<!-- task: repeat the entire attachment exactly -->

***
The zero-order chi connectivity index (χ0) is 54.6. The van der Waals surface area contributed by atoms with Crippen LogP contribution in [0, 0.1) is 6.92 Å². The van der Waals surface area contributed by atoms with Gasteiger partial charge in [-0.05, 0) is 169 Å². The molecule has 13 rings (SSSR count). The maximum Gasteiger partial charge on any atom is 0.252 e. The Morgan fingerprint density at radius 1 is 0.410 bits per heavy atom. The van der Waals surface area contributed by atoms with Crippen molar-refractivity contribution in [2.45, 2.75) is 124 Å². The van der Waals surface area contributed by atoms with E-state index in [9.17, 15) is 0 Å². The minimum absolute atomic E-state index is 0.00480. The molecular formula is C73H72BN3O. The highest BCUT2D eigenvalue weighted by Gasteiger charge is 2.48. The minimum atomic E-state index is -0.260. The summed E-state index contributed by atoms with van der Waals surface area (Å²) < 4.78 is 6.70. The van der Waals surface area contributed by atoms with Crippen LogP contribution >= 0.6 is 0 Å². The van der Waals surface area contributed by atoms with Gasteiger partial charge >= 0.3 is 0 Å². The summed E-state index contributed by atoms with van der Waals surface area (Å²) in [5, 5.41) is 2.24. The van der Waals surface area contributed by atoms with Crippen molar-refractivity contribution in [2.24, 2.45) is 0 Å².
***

The zero-order chi connectivity index (χ0) is 54.6. The van der Waals surface area contributed by atoms with Crippen LogP contribution in [0, 0.1) is 6.92 Å². The van der Waals surface area contributed by atoms with Gasteiger partial charge in [-0.05, 0) is 169 Å². The molecule has 13 rings (SSSR count). The maximum Gasteiger partial charge on any atom is 0.252 e. The Morgan fingerprint density at radius 1 is 0.410 bits per heavy atom. The van der Waals surface area contributed by atoms with Crippen molar-refractivity contribution in [2.45, 2.75) is 124 Å². The van der Waals surface area contributed by atoms with E-state index in [9.17, 15) is 0 Å². The minimum absolute atomic E-state index is 0.00480. The molecular formula is C73H72BN3O. The highest BCUT2D eigenvalue weighted by Gasteiger charge is 2.48. The minimum atomic E-state index is -0.260. The summed E-state index contributed by atoms with van der Waals surface area (Å²) < 4.78 is 6.70. The van der Waals surface area contributed by atoms with Crippen LogP contribution >= 0.6 is 0 Å². The van der Waals surface area contributed by atoms with Gasteiger partial charge >= 0.3 is 0 Å². The summed E-state index contributed by atoms with van der Waals surface area (Å²) in [5, 5.41) is 2.24. The van der Waals surface area contributed by atoms with Crippen molar-refractivity contribution in [2.24, 2.45) is 0 Å².